Y.H. reports grants from Asahi Kasei Pharma and personal fees from Mitsubishi Tanabe Pharma Corp., Novo Nordisk Pharma Ltd., Sanofi K.K., and Daiichi Sankyo Co. Ltd. outside the submitted work. M.F. received grants from Takeda Pharma Co. Ltd., Sanofi K.K., Kissei Phama Co. Ltd., Mitsubishi Tanabe Pharma Corp, Astellas Pharma Inc., Nippon Boehringer Ingelheim Co. Ltd., Daiichi Sankyo Co. Ltd., MSD K.K., Sanwa Kagagu Kenkyusho CO., Ltd., Kowa Pharma Co. Ltd., Kyowa Kirin Co., Ltd., Sumitomo Dainippon Pharma Co., Ltd., Novo Nordisk Pharma Ltd., Ono Pharma Co. Ltd., Eli Lilly Japan K.K., Taisho Pharma Co., Ltd., Tejin Pharma Ltd., Nippon Chemiphar Co., Ltd., Johnson & Johnson k.k. Medical Co., Abbott japan Co. Ltd., and Terumo Corp., and personal fees from Teijin Pharma Ltd., Arkray Inc., Kissei Pharma Co., Ltd., Novo Nordisk Pharma Ltd., Mitsubishi Tanabe Pharma Corp., Sanofi K.K., Takeda Pharma Co. Ltd., Astellas Pharma Inc., MSD K.K., Kyowa Kirin Co. Ltd., Sumitomo Dainippon Pharma Co. Ltd., Daiichi Sankyo Co. Ltd., Kowa Pharma Co. Ltd., Ono Pharma Co. Ltd., Sanwa Kagaku Kenkyusho Co. Ltd., Nippon Boehringer Ingelheim Co., Ltd., Taisho Pharma Co., Ltd., Bayer Yakuhin, Ltd., AstraZeneca K.K., Mochida Pharma Co. Ltd., Abbott japan Co. Ltd., Eli Lilly Japan K.K., Medtronic Japan Co. Ltd., and Nipro Corp. outside the submitted work. The sponsors were not involved in the study design; in the collection, analysis, interpretation of data; in the writing of this manuscript; or in the decision to submit the article for publication. The authors, their immediate families, and any research foundations with which they are affiliated have not received any financial payments or other benefits from any commercial entity related to the subject of this article. The authors declare that although they are affiliated with a department that is supported financially by a pharmaceutical company, the authors received no current funding for this study and this does not alter their adherence to all the journal policies on sharing data and materials. The other authors have nothing to disclose.


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Figure 1. Study protocol. Participants consumed identical test meals for 2 days over the 6-day study period with flash glucose monitors. Participants consumed test meals of breakfast at 07:00, lunch at 12:00, and dinner at 18:00 for fast eating (10 min) or slow eating (20 min) on the 4th or the 5th day in the randomized controlled cross-over study. Red triangle—fast eating; white triangle—slow eating.
Figure 1. Study protocol. Participants consumed identical test meals for 2 days over the 6-day study period with flash glucose monitors. Participants consumed test meals of breakfast at 07:00, lunch at 12:00, and dinner at 18:00 for fast eating (10 min) or slow eating (20 min) on the 4th or the 5th day in the randomized controlled cross-over study. Red triangle—fast eating; white triangle—slow eating.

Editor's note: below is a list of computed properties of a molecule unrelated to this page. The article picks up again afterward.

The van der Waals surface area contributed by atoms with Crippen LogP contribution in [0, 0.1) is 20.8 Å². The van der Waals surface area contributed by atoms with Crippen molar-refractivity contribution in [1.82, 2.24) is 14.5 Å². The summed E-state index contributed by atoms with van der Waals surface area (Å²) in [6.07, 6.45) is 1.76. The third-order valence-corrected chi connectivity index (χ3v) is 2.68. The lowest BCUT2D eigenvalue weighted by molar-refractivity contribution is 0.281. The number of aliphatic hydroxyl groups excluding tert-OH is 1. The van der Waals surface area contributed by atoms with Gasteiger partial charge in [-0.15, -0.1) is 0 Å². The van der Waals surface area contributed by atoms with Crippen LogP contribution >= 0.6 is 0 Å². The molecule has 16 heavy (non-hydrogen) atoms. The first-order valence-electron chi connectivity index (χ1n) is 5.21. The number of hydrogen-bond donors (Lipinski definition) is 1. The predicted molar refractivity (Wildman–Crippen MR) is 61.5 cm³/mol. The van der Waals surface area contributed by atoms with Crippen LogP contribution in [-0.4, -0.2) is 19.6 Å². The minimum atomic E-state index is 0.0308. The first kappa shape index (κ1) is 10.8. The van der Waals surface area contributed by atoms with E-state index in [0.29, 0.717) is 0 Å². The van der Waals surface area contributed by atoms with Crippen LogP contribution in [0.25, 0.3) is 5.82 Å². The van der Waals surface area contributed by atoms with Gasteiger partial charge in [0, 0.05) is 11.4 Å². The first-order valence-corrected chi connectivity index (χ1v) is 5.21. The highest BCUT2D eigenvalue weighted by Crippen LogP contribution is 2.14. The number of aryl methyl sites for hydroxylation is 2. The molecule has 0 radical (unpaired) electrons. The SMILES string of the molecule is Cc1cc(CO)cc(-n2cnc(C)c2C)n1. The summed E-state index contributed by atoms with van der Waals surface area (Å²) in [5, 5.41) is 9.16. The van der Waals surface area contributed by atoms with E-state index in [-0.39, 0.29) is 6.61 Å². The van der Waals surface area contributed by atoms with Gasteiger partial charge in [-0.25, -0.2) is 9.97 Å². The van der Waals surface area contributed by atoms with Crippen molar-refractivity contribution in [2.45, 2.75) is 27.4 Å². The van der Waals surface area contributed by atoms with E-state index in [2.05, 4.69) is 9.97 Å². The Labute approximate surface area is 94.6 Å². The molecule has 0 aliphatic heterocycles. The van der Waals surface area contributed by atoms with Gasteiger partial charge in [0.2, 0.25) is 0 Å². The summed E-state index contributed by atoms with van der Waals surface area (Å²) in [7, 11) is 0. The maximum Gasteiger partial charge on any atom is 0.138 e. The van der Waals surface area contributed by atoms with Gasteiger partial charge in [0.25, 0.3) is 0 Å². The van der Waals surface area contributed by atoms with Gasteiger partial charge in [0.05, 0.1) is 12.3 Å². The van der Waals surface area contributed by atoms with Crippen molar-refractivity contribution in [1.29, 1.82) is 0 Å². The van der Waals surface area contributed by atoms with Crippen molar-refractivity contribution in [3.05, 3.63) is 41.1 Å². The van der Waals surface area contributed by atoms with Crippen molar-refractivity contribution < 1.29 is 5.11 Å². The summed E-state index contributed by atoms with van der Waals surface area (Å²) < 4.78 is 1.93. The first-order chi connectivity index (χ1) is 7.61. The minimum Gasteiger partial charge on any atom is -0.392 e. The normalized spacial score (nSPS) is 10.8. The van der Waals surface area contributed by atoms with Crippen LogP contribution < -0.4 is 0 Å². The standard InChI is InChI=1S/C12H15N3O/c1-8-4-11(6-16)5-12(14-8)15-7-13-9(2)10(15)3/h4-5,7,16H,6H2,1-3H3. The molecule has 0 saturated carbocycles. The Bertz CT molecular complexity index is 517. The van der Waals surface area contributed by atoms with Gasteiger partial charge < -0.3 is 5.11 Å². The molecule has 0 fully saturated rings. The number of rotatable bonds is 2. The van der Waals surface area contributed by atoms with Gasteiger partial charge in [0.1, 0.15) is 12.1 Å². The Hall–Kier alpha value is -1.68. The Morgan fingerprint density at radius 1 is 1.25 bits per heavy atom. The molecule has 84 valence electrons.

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Figure 2. The mean plasma glucose profiles of fast and slow eating in healthy women (n = 19). Each participant consumed identical meals for fast eating (10 min) or slow eating (20 min) on the 4th or the 5th day. Red solid line—fast eating; black dotted line—slow eating.
Figure 2. The mean plasma glucose profiles of fast and slow eating in healthy women (n = 19). Each participant consumed identical meals for fast eating (10 min) or slow eating (20 min) on the 4th or the 5th day. Red solid line—fast eating; black dotted line—slow eating.
Nutrients 12 02767 g002
Table 1. The composition and macronutrient content of the test meals.
Table 1. The composition and macronutrient content of the test meals.
MealEnergyProteinFatCarbohydrateFiberDetail Content
Breakfast43718.21270.15.8White bread 90 g, tomato 100 g, broccoli 60 g, milk 200 g, strawberry jam (sugar free) 13 g
Lunch62425.111.51048.1Boiled white rice 200 g, frozen lunch box of fried fish with vegetable, tomato 100 g, spinach 80 g
Dinner68923.617.4107.67.8Boiled white rice 200 g, tomato 100 g, frozen lunch box of gluten-meat steak with vegetable, spinach 80 g with fried tofu 15 g
The macronutrient content of the test meals was calculated by computer software (Microsoft Excel Eiyokun for Windows Ver.7.0, Kenpakusya, Tokyo, Japan).
Table 2. Characteristics of glycemic parameters of fast or slow eating in healthy women (n = 19).
Table 2. Characteristics of glycemic parameters of fast or slow eating in healthy women (n = 19).
Glycemic ParametersFast Eating (10 min)Slow Eating (20 min)
Mean plasma glucose concentration (mmol/L)4.76 ± 0.114.79 ± 0.12
SD of plasma glucose concentration (mmol/L)1.18 ± 0.10 *0.92 ± 0.06
MAGE (mmol/L)3.67 ± 0.31 **2.67 ± 0.20
IGP after breakfast (mmol/L)2.30 ± 0.19 **1.71 ± 0.12
IGP after lunch (mmol/L)4.06 ± 0.33 **3.13 ± 0.28
IGP after dinner (mmol/L)3.87 ± 0.38 ***2.27 ± 0.27
IAUC for glucose of breakfast 0–120 min (mmol/L × min)111 ± 10107 ± 8
IAUC for glucose of lunch 0–120 min (mmol/L × min)265 ± 28216 ± 21
IAUC for glucose of dinner 0–120 min (mmol/L × min)256 ± 30 ***128 ± 18
Data are mean ± SEM. SD—standard deviation of plasma glucose concentration; MAGE—mean amplitude of glycemic excursion; IGP—incremental glucose peak; IAUC—incremental area under the curve. The mean plasma glucose, SD, and MAGE were calculated from 7:00 to 7:00 in the following day. The IAUCs for glucose of each meal were calculated by the trapezoidal method. * p < 0.05, ** p < 0.01, *** p < 0.001.